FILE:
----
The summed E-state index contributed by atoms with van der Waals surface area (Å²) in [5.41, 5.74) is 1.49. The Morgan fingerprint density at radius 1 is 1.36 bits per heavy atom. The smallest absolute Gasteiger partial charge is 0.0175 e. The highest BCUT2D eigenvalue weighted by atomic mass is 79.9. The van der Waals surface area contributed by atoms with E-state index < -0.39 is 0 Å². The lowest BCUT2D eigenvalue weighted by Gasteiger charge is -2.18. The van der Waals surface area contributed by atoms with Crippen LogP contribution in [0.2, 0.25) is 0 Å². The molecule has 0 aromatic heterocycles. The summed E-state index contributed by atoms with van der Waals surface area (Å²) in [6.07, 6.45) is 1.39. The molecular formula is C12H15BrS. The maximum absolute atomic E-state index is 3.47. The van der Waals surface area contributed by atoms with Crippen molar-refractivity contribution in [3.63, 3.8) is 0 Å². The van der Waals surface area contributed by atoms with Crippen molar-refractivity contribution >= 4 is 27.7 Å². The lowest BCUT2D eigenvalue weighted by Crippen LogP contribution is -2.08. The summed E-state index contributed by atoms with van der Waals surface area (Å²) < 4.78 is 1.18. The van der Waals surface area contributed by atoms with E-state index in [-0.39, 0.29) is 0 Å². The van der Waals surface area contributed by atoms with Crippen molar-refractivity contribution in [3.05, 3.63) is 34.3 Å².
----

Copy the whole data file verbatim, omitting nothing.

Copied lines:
The summed E-state index contributed by atoms with van der Waals surface area (Å²) in [5.41, 5.74) is 1.49. The Morgan fingerprint density at radius 1 is 1.36 bits per heavy atom. The smallest absolute Gasteiger partial charge is 0.0175 e. The highest BCUT2D eigenvalue weighted by atomic mass is 79.9. The van der Waals surface area contributed by atoms with E-state index < -0.39 is 0 Å². The lowest BCUT2D eigenvalue weighted by Gasteiger charge is -2.18. The van der Waals surface area contributed by atoms with Crippen LogP contribution in [0.2, 0.25) is 0 Å². The molecule has 0 aromatic heterocycles. The summed E-state index contributed by atoms with van der Waals surface area (Å²) in [6.07, 6.45) is 1.39. The molecular formula is C12H15BrS. The maximum absolute atomic E-state index is 3.47. The van der Waals surface area contributed by atoms with Crippen molar-refractivity contribution in [3.63, 3.8) is 0 Å². The van der Waals surface area contributed by atoms with Crippen molar-refractivity contribution >= 4 is 27.7 Å². The lowest BCUT2D eigenvalue weighted by Crippen LogP contribution is -2.08. The summed E-state index contributed by atoms with van der Waals surface area (Å²) < 4.78 is 1.18. The van der Waals surface area contributed by atoms with E-state index in [-0.39, 0.29) is 0 Å². The van der Waals surface area contributed by atoms with Crippen molar-refractivity contribution in [3.05, 3.63) is 34.3 Å².